Acquisition and Restoration of The Secret

The Secret (1979), one of the classics of Hong Kong New Wave, is Ann Hui's directorial debut. Starring Sylvia Chang Ai-chia, Teresa Chiu Nga-chi and Norman Tsui Siu-keung, The Secret is based on a true murder case at Lung Fu Shan in 1970. The film is a hybrid of suspense and realism. Employing a non-linear narrative structure, the story is unfolded in a series of flashbacks, creating an eerie atmosphere, which showcases the creativity of the scriptwriter Joyce Chan and the director Ann Hui.

 A film still of <em>The Secret</em> (1979)
A film still of The Secret (1979)

For many years, the few remaining copies of the film were of very poor visual quality. Many of the night scenes key to the film were so murky that audiences could only guess what was happening in the dark, much less experience or appreciate the eerie atmosphere created by the film's stark cinematography. This shortcoming is caused by multiple duplications of the film materials, resulting in a high image contrast.

 A night scene before (left) and after restoration (right)
A night scene before (left) and after restoration (right)

Hong Kong Film Archive is much grateful to Hong Kong Film Services for their generous donation of the film's internegatives, a set of nine reels of 35mm cellulose acetate colour duplicate negatives, which are 88 minutes in duration. With the permission of Hong Kong Film services, these internegatives which are of much higher image quality became the key materials for our restoration project. Our aim was to reduce or rectify the distortions of image caused by film deterioration, restoring the film back to its original look at the time of its initial release, while any inherited defects would be kept untouched.


As the internegatives' opening and end credits as well as the soundtrack are missing, some other source materials had to be prepared before the restoration process could begin. Apart from a VHS tape copy of the film which became the main source for sound, a copy of the film on Betacam SP tape also filled in the missing shots in the opening and closing credits.

Our conservation staff first checked the negatives thoroughly, followed by cleaning and repairing them, so as to enhance the quality of the image from digitisation. The negatives have partly deteriorated and been damaged with problems of image fading, flickering and jittering. Besides these are stains and spots on the films due to mould growth or scratching. Fortunately, the overall condition of the films is not that bad, and still suitable for restoration. Our conservation staff digitised the audio track from the VHS tape to WAV files, which along with the scanned 2K DPX files of the negatives, were handed over to our project partner in Hungary, Magyar Nemzeti Filmalap, for digital restoration and mastering.


The Hungarian restoration team followed the guidelines set by the Archive to fix and repair all the image and audio problems identified in the source materials. For the more serious cases of flickering and mould, they even restored each individual frame manually. One of the problems to be fixed was the jittering subtitles. For a few dark scenes with subtitles, our conservation staff decided to keep the shakiness of the original image, so as to maintain consistency with other subtitled scenes and to make the subtitles appear more stable. These scenes were quite darkly lit in the first place and audiences would hardly notice any shakiness.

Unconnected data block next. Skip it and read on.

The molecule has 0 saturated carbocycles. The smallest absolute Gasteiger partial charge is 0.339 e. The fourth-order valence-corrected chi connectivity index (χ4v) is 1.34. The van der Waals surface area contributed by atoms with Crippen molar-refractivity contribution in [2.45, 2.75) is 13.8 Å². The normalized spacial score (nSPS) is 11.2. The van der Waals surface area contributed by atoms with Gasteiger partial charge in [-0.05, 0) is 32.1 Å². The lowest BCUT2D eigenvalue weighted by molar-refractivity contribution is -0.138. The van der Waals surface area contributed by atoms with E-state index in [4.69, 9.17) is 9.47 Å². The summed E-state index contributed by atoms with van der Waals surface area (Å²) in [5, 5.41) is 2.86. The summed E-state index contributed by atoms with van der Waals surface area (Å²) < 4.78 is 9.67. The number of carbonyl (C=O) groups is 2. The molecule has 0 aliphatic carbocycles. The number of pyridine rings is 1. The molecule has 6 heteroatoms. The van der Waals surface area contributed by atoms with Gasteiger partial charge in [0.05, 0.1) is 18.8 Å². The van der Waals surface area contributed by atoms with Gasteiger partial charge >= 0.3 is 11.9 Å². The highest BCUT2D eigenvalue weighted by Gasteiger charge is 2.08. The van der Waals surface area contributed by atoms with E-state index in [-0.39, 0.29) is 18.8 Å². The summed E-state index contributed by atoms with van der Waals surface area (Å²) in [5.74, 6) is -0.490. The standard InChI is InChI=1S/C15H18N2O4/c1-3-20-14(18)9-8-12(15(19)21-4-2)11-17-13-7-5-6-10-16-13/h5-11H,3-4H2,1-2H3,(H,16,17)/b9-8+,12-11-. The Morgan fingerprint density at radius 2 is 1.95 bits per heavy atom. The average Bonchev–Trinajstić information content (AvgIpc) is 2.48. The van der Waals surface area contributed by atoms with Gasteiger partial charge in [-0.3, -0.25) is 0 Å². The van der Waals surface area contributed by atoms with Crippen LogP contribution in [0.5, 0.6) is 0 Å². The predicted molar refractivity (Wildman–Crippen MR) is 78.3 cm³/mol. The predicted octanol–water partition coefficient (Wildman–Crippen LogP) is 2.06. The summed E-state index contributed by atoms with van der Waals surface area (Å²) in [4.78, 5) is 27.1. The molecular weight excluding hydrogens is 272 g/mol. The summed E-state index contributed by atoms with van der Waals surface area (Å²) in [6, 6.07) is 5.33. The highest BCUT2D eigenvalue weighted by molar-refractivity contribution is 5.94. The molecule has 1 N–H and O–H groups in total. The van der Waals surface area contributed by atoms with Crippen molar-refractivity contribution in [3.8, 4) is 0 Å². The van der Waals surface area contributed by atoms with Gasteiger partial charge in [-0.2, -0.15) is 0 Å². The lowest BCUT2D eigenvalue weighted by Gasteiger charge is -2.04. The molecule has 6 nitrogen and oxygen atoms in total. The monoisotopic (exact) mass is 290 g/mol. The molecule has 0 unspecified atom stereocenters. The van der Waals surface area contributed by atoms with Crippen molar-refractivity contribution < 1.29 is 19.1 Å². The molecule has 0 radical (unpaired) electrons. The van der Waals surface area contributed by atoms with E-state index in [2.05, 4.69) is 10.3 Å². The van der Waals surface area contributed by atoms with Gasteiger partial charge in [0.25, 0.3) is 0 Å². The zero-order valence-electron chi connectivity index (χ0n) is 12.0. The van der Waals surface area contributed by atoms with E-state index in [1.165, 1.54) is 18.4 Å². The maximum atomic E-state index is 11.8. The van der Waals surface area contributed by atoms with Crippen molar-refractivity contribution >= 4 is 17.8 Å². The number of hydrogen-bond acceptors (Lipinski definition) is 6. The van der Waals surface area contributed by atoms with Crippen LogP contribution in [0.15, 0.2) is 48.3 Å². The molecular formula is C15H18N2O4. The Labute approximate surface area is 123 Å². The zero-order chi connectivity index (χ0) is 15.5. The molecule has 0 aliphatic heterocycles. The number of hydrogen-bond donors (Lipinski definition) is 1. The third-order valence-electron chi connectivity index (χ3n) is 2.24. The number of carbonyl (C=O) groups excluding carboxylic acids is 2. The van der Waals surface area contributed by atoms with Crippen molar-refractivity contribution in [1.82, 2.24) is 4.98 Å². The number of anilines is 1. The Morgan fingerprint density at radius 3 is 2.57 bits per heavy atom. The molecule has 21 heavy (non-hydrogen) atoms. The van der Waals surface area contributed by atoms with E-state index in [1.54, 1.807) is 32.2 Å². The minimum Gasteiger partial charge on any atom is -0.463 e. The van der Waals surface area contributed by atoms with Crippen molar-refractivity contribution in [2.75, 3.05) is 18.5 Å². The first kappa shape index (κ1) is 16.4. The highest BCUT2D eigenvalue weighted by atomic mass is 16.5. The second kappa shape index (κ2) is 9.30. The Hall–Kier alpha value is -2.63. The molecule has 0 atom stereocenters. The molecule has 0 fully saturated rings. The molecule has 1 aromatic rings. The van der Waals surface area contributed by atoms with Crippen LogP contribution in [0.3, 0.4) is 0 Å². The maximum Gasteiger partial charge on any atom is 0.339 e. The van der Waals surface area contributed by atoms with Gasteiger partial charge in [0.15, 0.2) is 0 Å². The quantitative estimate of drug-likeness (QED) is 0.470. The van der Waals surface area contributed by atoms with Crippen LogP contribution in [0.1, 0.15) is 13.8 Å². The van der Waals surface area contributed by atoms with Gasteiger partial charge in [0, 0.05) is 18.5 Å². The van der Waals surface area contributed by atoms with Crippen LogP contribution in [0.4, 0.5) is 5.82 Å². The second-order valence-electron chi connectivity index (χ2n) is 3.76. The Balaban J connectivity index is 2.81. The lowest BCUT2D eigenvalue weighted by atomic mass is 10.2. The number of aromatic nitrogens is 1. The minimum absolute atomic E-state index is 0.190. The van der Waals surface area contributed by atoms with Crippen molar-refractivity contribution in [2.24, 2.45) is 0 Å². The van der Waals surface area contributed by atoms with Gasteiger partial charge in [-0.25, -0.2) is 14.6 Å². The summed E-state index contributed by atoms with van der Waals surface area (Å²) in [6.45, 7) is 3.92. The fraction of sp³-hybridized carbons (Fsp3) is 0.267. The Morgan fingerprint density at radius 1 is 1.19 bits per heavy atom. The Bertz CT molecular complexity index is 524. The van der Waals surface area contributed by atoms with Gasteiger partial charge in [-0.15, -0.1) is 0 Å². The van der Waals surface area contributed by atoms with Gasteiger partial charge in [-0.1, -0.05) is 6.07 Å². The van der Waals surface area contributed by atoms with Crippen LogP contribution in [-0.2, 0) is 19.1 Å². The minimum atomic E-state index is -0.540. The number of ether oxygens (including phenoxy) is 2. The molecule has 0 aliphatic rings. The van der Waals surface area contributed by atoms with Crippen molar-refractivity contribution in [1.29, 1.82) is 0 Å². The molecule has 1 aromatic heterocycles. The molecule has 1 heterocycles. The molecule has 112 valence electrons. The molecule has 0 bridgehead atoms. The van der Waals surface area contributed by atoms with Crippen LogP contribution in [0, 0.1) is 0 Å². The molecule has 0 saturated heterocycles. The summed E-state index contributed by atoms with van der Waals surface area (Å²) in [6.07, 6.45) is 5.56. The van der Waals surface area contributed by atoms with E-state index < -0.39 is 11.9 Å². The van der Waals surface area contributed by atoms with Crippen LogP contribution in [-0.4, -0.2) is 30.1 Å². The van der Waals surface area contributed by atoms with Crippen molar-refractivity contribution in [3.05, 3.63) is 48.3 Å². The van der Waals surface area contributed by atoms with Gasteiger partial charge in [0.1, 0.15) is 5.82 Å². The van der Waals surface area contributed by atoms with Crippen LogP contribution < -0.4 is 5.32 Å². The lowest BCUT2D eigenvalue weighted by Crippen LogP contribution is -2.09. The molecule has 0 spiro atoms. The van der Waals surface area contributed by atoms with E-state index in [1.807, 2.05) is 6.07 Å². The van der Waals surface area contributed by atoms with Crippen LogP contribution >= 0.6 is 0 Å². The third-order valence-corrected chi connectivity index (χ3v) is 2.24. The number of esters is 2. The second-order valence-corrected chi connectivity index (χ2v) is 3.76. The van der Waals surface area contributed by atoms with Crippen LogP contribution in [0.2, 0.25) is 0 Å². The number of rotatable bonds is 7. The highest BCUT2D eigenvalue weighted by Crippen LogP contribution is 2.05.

Mould stains on image before (left) and after restoration (right)
Mould stains on image before (left) and after restoration (right)



The audio track of the restored film was mainly extracted from a mono VHS tape. VHS tape and film have different frame rates, the former being 25 frames per second (FPS) and the latter 24 FPS. The audio track from the VHS tape therefore had to be converted into 24 FPS in order to match the visual. Nonetheless part of the audio and visual would still be out of sync with each other and the team had to perfectly sync the two by matching every lip movement of the actor with every line of dialogue and every single sound with every image. The sound technicians even extracted two spoken words that were missing from the VHS tape from the Betacam SP tape's audio track.

 An audio track before (left) and after restoration (right)
An audio track before (left) and after restoration (right)


The quality of the audio track extracted from the mono VHS tape was also far from perfect. After noise reduction, the sound technicians had to further adjust the sound frequency, due to the lack of high frequency harmonics. When the audio restoration was completed, the whole sound track was re-mastered in a Dolby re-recording studio to meet the modern cinema standards.


Whenever the Hungarian team had completed one stage of restoration work, they would send the digital files over, and our conservation staff would immediately check the files to see whether the results met our requirements. Occasionally they would use in-house equipment to adjust the colour as reference for the Hungarian team to ensure the best results.

 Before (left) and after (right) colour correction
Before (left) and after (right) colour correction



The restored version is about 5 minutes longer than the 85-minute edition that has been circulating for years, bringing back to audiences missing footage, which allows them to finally appreciate this cinema classic in its full glory.